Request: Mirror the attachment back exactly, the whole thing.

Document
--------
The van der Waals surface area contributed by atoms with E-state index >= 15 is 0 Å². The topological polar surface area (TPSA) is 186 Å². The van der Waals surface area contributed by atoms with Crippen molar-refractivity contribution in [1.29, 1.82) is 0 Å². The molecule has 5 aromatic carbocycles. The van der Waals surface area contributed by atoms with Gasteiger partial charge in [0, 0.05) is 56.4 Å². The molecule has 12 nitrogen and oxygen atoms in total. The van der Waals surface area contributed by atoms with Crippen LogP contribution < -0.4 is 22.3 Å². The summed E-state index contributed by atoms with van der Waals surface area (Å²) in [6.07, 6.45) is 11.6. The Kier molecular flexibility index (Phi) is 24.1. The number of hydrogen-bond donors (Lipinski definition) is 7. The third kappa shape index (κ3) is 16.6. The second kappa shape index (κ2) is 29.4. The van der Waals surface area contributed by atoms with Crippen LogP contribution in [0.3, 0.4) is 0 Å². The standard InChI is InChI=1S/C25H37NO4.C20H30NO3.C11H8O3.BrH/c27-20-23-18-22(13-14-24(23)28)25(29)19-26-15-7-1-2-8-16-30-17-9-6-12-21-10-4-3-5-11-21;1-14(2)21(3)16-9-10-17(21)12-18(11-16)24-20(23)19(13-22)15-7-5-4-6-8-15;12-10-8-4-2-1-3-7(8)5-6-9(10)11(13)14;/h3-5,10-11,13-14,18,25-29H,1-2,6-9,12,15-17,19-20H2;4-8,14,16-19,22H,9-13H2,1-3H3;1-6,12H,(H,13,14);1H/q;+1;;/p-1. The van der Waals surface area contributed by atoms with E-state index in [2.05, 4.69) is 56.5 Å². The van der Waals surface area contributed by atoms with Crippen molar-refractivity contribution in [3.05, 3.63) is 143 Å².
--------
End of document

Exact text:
The van der Waals surface area contributed by atoms with E-state index >= 15 is 0 Å². The topological polar surface area (TPSA) is 186 Å². The van der Waals surface area contributed by atoms with Crippen molar-refractivity contribution in [1.29, 1.82) is 0 Å². The molecule has 5 aromatic carbocycles. The van der Waals surface area contributed by atoms with Gasteiger partial charge in [0, 0.05) is 56.4 Å². The molecule has 12 nitrogen and oxygen atoms in total. The van der Waals surface area contributed by atoms with Crippen LogP contribution < -0.4 is 22.3 Å². The summed E-state index contributed by atoms with van der Waals surface area (Å²) in [6.07, 6.45) is 11.6. The Kier molecular flexibility index (Phi) is 24.1. The number of hydrogen-bond donors (Lipinski definition) is 7. The third kappa shape index (κ3) is 16.6. The second kappa shape index (κ2) is 29.4. The van der Waals surface area contributed by atoms with Crippen LogP contribution in [0.3, 0.4) is 0 Å². The standard InChI is InChI=1S/C25H37NO4.C20H30NO3.C11H8O3.BrH/c27-20-23-18-22(13-14-24(23)28)25(29)19-26-15-7-1-2-8-16-30-17-9-6-12-21-10-4-3-5-11-21;1-14(2)21(3)16-9-10-17(21)12-18(11-16)24-20(23)19(13-22)15-7-5-4-6-8-15;12-10-8-4-2-1-3-7(8)5-6-9(10)11(13)14;/h3-5,10-11,13-14,18,25-29H,1-2,6-9,12,15-17,19-20H2;4-8,14,16-19,22H,9-13H2,1-3H3;1-6,12H,(H,13,14);1H/q;+1;;/p-1. The van der Waals surface area contributed by atoms with E-state index in [2.05, 4.69) is 56.5 Å². The van der Waals surface area contributed by atoms with Crippen molar-refractivity contribution in [3.05, 3.63) is 143 Å².